Searching For Value On The CCC List

Includes: AFL, AGO, CNO
by: Mike Bruce


Quickly filter 750 companies to find value.

Lots of potential value in the insurance industry.

Firm balance sheets leading towards strong companies.

“Price is what you pay, value is what you get” – Benjamin Graham

The most cliché investing quote proves truer in today’s U.S. stock market than in recent memory. Today investors are faced with a seemingly never ending bull run which makes it harder and harder to find value in investments. As a 30 year old investor who only began building a portfolio in 2013, the current valuations can prove daunting as one struggles to convince himself that he hasn’t missed out on all the good deals following the Great Recession. In this article, I will primarily look at the ‘Graham Criteria’ portion of my stock screener.

The Graham Criteria weighs each metric equally. The metrics which I will measure the stocks against is as follows:

Current Ratio >= 1.5 Long Term Debt/Working Capital Positive EPS Streak of 5 Years Dividend >0 Current EPS > 5 Years Ago Price/Book <= 1.2 P/Ettm <10

As always, starting from David Fish’s list of CCC companies, available for free here, I filtered down the ‘All CCC’ tab to stocks containing a price/book less than 1.5, P/E ratio less than 15 and a debt/equity ratio less than 1. I was left with a list of 42 companies which I ran numbers on. Following that, I identified eight companies which scored at least a 95/100 based on the metrics bulletized above.

In alphabetical order:

  • AmTrust Financial Services Inc (NASDAQ:AFSI) – 97%
  • Argo Group International Holdings, Ltd. (AGII) – 95%
  • Assured Guaranty Corp (AGO) – 100%
  • CNO Financial Group (CNO) – 97%
  • Unum Group (UNM) – 95%
  • Reinsurance Group of America Inc (RGA) – 96%
  • RenaissanceRe Holdings Ltd. (NYSE:RNR) – 95%
  • Signet Jewelers Limited (SIG) – 95%

Seven of eight companies were from the financial sector and all but one of those from the insurance industry. I will focus on the top two rated stocks: Assured Guaranty Corp and CNO Financial Group. I will compare the metrics of these two companies against average ratios for all insurance companies listed in the CCC list^ as well as one well known insurance company listed as an industry peer on which also sits on the CCC list.

Due to the fact that Morningstar does not list current assets and current liabilities for financial sector stocks, I substitute total assets and liabilities, effectively changing the metric from current ratio to asset/debt. Note: I choose not to change my screening labels based on the sector as the screener is used as a quick way to identify companies I might be interested in. In conducting my more in depth research, I also look at a few other numbers to help ensure my financial stocks are sound. The additional metrics I use when looking at financial stocks are Interest Coverage Ratio, Financial Leverage, and Combined Ratio. See this excellent article on breaking down an insurance company’s balance sheet.

Interest Coverage Ratio = Operating Income / Interest Expense.

This ratio is one which can be used to stand in for the current ratio in a pinch. By examining how much of the operating income over a certain period is spent on interest payments over that same period, we gain insight into whether a company will struggle to make these payments or if there will be room left over to be allocated elsewhere.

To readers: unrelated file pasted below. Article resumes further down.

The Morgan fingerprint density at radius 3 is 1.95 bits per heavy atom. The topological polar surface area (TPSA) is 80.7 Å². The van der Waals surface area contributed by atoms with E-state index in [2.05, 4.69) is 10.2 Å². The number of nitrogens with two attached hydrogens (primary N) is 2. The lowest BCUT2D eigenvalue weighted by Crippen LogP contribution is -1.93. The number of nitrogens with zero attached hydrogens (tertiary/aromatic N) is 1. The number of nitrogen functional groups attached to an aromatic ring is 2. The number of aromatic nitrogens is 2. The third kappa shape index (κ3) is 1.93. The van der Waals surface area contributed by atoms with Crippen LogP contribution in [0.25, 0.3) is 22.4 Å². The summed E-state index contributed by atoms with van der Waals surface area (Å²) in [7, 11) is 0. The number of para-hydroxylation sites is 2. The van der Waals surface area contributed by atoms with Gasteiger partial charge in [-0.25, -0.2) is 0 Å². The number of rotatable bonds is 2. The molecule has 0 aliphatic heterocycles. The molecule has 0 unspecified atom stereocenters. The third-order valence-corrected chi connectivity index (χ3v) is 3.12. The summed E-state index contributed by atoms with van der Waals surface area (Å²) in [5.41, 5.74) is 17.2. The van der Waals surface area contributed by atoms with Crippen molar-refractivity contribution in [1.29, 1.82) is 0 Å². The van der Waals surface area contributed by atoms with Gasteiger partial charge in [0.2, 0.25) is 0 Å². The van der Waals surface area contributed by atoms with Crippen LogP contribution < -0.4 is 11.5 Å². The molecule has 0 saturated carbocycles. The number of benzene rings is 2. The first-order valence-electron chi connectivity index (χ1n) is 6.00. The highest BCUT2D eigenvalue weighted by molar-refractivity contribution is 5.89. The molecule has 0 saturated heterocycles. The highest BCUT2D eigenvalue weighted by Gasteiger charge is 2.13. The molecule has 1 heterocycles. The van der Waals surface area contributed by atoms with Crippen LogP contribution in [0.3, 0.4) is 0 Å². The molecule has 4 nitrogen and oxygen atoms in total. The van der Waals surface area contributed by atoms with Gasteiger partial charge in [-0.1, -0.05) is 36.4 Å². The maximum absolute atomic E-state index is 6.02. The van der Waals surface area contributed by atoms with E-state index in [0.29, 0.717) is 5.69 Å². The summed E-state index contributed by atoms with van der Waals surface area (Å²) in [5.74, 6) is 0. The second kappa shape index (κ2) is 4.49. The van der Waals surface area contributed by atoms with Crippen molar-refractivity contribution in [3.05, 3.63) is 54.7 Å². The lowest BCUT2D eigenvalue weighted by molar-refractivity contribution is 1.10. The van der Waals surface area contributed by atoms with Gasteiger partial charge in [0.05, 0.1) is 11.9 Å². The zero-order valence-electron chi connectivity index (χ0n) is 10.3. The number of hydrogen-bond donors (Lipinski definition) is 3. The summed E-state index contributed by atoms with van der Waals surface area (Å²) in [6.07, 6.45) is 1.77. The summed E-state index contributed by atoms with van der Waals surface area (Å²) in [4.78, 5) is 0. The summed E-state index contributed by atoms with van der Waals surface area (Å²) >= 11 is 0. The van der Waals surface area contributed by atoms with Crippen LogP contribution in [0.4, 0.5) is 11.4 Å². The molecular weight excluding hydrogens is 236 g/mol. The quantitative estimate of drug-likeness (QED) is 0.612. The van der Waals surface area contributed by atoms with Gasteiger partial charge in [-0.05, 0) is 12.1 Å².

Financial Leverage = Total Assets/Total Stockholders Equity.

As simple as it sounds, the higher leveraged a financial company is, the harder it is to maneuver and create new opportunities to make money.

Combined Ratio = Incurred Losses + Expenses / Earned Premiums.

This is a combination of the loss ratio (claims paid vs. premiums received) and the expense ratio (cost of bringing in new business. These usually show up admin costs, underwriting and other listed operating expenses. Being a ratio it is usually displayed as a percentage. A percentage less than 100% shows a company who is paying out less money than it is taking in, i.e. a profitable business.

There are worse things in life than death. Have you ever spent an evening with an insurance salesman?

Woody Allen

Based on the news of another 0.25% to the Fed’s interest rates insurance companies are licking their chops. One of the sectors benefiting from the raises, “Insurance stocks, especially, tend to flourish as rates rise. In fact, the relationship between interest rates and insurance companies is linear and straightforward, meaning the higher the rate, the greater the growth.” With the economy continuing to look good going forward and the potential for another raise before the year is over the insurance industry should continue its increase. Since the Fed began raising rates in Dec, 2015 the iShares U.S. Insurance ETF (NYSEARCA:IAK) has risen close to 25%, slightly ahead of the SPDR S&P 500 Trust ETF (NYSEARCA:SPY) at around 20%, respectively.

Based out of Bermuda and New York, Assured Guaranty Ltd. is a mid cap focused on maintaining the scheduled principal and interest payments of its debt holders to ensure they do not default. In a recent report, S&P reaffirmed the company’s AA financial strength. Highlights from the report include ‘very strong capital adequacy’ and a ‘proven track record of credit discipline, with a measured approach to international infrastructure and global structured finance transactions.’ The company has increased its dividends for the past six years and currently yields 1.28%.